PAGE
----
Tools You’ll Need to Spray Polyurethane

  • Spray gun or paint sprayer
  • Face mask
  • Polyurethane (for exterior projects, use the best polyurethane for outdoors)
  • Mineral spirits or paint thinner
  • Gloves
  • 220-grit Sandpaper
  • Tack cloth
  • Vacuum cleaner
  • Mesh filter
  • Drop cloth

Steps to Spraying Polyurethane

Step 1: Put on Your Protective Equipment

It’s important to cover your body fully to stay safe from polyurethane. Polyurethane contains volatile organic compounds (VOCs) and isocyanates, which are toxic and can accidentally enter your eyes, nose, or mouth. 

These toxins are more likely to cause problems as you are spraying polyurethane. If you are asthmatic or have a respiratory condition, you shouldn’t use a spray or should probably avoid polyurethane entirely until you have consulted your doctor.

The four key items that are a must before your spray polyurethane are:

  • Overall
  • Gloves
  • Goggles
  • Respirator

Some people use long clothing instead of overalls, which is fine when you spray water-based polyurethane. 

Step 2: Prepare the Polyurethane

Preparing the polyurethane requires you to follow this simple step procedure:

  • Stir the polyurethane. Even though shaking polyurethane adds bubbles to it, this isn’t a problem when you spray paint. Stirring the polyurethane will mix any solids and flattening agents (which determine sheen)  that have sunk to the bottom.
  • Filter the polyurethane using a mesh filter or pantyhose.
  • Thin the polyurethane or put it directly into the paint sprayer. Thinning polyurethane gives a smoother finish, but it is not necessary. If you choose to thin the finish with water (for water-based polyurethane) or mineral spirits (for oil-based polyurethane), follow the instructions on the can.

Step 3: Prepare Your Workspace

Spraying polyurethane is hard to control, so the finish will likely end up on other wooden surfaces. Use a drop cloth to protect other items in your workshop you don’t want to be sprayed.

Also, crack open the windows to ensure proper ventilation. If there is a fan blowing in your direction, either turn it away or switch it off.

Step 4: Get Rid of all the Dust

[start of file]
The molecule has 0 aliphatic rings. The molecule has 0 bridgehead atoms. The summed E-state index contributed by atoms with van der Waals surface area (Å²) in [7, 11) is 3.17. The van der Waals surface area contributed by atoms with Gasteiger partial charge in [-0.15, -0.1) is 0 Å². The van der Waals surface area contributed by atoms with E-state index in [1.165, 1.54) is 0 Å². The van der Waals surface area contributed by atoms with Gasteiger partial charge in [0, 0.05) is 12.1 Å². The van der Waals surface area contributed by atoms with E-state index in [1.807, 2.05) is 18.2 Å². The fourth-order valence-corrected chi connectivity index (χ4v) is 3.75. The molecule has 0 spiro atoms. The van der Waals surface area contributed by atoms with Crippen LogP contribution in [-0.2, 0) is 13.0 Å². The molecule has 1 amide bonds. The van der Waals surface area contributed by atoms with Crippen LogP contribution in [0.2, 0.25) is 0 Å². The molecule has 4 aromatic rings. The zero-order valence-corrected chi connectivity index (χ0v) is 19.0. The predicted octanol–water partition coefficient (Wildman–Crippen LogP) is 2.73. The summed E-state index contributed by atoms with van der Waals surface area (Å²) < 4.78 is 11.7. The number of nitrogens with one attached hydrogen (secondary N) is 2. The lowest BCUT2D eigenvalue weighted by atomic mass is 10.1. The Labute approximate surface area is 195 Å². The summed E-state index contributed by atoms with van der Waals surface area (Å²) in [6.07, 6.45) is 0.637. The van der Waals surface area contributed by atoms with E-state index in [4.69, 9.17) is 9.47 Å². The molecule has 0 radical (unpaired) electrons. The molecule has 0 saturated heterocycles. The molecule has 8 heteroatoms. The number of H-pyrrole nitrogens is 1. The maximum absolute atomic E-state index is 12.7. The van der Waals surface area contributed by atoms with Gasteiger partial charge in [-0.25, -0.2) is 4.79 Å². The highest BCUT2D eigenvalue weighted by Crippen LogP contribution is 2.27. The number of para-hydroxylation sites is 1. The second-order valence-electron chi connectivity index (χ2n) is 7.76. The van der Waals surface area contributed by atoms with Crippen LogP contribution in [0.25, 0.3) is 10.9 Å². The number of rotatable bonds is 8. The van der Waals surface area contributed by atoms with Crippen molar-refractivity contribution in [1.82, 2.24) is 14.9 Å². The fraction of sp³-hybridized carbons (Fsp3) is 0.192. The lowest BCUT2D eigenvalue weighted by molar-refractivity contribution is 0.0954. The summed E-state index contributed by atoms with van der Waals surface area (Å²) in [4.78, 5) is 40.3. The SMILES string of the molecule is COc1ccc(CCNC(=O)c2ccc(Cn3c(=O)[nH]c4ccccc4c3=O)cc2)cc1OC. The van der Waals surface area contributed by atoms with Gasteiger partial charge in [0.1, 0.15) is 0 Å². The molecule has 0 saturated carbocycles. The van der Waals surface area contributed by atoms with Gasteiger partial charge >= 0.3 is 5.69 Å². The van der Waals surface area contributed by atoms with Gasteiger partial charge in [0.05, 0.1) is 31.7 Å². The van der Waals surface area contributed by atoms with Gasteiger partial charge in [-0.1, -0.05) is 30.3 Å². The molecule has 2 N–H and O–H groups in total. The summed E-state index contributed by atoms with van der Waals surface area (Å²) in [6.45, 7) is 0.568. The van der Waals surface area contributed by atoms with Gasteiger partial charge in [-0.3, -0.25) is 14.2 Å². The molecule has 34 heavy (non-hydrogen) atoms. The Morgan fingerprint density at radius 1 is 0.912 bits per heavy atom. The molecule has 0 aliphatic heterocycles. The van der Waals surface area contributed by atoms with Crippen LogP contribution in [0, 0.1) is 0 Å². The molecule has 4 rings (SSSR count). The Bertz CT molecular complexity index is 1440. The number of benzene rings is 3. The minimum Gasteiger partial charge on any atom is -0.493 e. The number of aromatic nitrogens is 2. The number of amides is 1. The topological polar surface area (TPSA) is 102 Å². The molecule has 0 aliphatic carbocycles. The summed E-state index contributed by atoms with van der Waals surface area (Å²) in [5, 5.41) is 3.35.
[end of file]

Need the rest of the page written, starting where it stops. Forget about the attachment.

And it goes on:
Spraying polyurethane: Can You Spray Polyurethane?

You need to sand the wood before you begin. Use a vacuum cleaner or a tack cloth to ensure no dust is left on the wooden surface after sanding.

Even though you are unlikely to have bubbles when using a spray, you can still get dust nibs, so take your time to clean the surface.

If there is any source of dust around you, you should clean that too, so the fan or air from outside doesn’t blow it on your work.

Step 5: Test the Paint Sprayer

Paint sprayers, just like other motorized tools, can be unpredictable. When you spray paint the first batch, it might splutter, so try this out on a random surface first.

Once you get a smooth, even flow, test it out on a small part of the wooden surface. This is important because you may or may not like how it looks.

Oil-based polyurethane will add an amber tint to your wood. If you don’t like how it looks, then you should switch to a water-based finish.

You should also test out water-based polyurethane because despite drying crystal clear, it can still cause discoloration or yellowing when applied on white-painted surfaces.

Step 6: Spray the First Coat of Polyurethane

Holding the canister 10-12 inches away from the surface, start spraying the first coat of polyurethane before it comes in contact with the wood, so you don’t spray too much on one spot. Keep your wrist stiff and apply the finish in a sweeping motion and continuous movement, ensuring you don’t stay on one spot for too long to avoid runs and drips. This is more common on vertical surfaces.

Try to finish spraying the surface in one motion. Also, keep the coat thin, as it will dry faster, and you’ll be able to evaluate your progress better.

Step 7: Wait for the Wood to Dry, Then Sand

Spraying polyurethane takes between 2 to 4 hours to be dry completely and ready for a new coat. Once it is dry, use 220-grit sandpaper to eliminate dust nibs, uneven spots, or runs.